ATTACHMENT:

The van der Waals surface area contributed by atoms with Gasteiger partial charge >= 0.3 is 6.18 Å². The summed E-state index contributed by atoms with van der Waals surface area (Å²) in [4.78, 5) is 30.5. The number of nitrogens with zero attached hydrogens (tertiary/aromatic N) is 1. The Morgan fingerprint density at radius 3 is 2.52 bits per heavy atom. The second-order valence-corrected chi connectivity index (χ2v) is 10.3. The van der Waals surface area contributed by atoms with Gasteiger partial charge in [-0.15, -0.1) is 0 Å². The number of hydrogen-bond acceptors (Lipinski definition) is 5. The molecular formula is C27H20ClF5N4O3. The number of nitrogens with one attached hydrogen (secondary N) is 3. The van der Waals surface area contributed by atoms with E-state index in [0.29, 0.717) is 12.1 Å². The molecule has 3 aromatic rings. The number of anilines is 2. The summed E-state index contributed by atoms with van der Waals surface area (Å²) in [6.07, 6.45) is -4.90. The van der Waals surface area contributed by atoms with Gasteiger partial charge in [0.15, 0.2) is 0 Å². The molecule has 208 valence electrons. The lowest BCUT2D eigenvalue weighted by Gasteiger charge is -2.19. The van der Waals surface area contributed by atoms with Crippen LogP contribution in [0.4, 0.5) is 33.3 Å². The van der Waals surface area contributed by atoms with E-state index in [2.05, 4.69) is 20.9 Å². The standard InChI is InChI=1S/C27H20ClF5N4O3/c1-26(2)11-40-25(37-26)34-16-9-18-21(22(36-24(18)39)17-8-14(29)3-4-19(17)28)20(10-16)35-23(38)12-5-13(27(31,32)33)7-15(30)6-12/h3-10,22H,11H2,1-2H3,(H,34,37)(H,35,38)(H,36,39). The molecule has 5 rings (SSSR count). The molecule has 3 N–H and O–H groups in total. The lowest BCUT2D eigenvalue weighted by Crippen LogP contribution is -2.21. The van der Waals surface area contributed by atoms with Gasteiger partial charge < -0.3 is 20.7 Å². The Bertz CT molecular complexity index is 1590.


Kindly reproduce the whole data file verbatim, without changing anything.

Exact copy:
The van der Waals surface area contributed by atoms with Gasteiger partial charge >= 0.3 is 6.18 Å². The summed E-state index contributed by atoms with van der Waals surface area (Å²) in [4.78, 5) is 30.5. The number of nitrogens with zero attached hydrogens (tertiary/aromatic N) is 1. The Morgan fingerprint density at radius 3 is 2.52 bits per heavy atom. The second-order valence-corrected chi connectivity index (χ2v) is 10.3. The van der Waals surface area contributed by atoms with Gasteiger partial charge in [-0.15, -0.1) is 0 Å². The number of hydrogen-bond acceptors (Lipinski definition) is 5. The molecular formula is C27H20ClF5N4O3. The number of nitrogens with one attached hydrogen (secondary N) is 3. The van der Waals surface area contributed by atoms with E-state index in [0.29, 0.717) is 12.1 Å². The molecule has 3 aromatic rings. The number of anilines is 2. The summed E-state index contributed by atoms with van der Waals surface area (Å²) in [6.07, 6.45) is -4.90. The van der Waals surface area contributed by atoms with Gasteiger partial charge in [0.15, 0.2) is 0 Å². The molecule has 208 valence electrons. The lowest BCUT2D eigenvalue weighted by Gasteiger charge is -2.19. The van der Waals surface area contributed by atoms with Crippen LogP contribution in [0.4, 0.5) is 33.3 Å². The van der Waals surface area contributed by atoms with E-state index in [2.05, 4.69) is 20.9 Å². The standard InChI is InChI=1S/C27H20ClF5N4O3/c1-26(2)11-40-25(37-26)34-16-9-18-21(22(36-24(18)39)17-8-14(29)3-4-19(17)28)20(10-16)35-23(38)12-5-13(27(31,32)33)7-15(30)6-12/h3-10,22H,11H2,1-2H3,(H,34,37)(H,35,38)(H,36,39). The molecule has 5 rings (SSSR count). The molecule has 3 N–H and O–H groups in total. The lowest BCUT2D eigenvalue weighted by Crippen LogP contribution is -2.21. The van der Waals surface area contributed by atoms with Gasteiger partial charge < -0.3 is 20.7 Å². The Bertz CT molecular complexity index is 1590.